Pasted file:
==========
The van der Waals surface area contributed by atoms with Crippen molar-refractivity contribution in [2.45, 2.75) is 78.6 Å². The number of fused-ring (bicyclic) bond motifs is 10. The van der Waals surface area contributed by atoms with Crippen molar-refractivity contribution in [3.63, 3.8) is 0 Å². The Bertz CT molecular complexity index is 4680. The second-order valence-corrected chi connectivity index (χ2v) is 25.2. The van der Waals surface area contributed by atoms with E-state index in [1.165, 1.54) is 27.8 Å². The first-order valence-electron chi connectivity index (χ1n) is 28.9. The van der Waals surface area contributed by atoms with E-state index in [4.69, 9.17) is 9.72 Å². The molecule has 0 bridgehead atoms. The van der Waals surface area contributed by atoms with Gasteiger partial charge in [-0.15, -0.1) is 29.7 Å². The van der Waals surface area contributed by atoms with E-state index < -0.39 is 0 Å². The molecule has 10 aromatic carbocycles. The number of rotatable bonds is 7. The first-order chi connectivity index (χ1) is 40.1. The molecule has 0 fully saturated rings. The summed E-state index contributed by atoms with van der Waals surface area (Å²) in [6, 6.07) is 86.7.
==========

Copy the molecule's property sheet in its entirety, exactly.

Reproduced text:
The van der Waals surface area contributed by atoms with Crippen molar-refractivity contribution in [2.45, 2.75) is 78.6 Å². The number of fused-ring (bicyclic) bond motifs is 10. The van der Waals surface area contributed by atoms with Crippen molar-refractivity contribution in [3.63, 3.8) is 0 Å². The Bertz CT molecular complexity index is 4680. The second-order valence-corrected chi connectivity index (χ2v) is 25.2. The van der Waals surface area contributed by atoms with E-state index in [1.165, 1.54) is 27.8 Å². The first-order valence-electron chi connectivity index (χ1n) is 28.9. The van der Waals surface area contributed by atoms with E-state index in [4.69, 9.17) is 9.72 Å². The molecule has 0 bridgehead atoms. The van der Waals surface area contributed by atoms with Gasteiger partial charge in [-0.15, -0.1) is 29.7 Å². The van der Waals surface area contributed by atoms with E-state index < -0.39 is 0 Å². The molecule has 10 aromatic carbocycles. The number of rotatable bonds is 7. The first-order chi connectivity index (χ1) is 40.1. The molecule has 0 fully saturated rings. The summed E-state index contributed by atoms with van der Waals surface area (Å²) in [6, 6.07) is 86.7.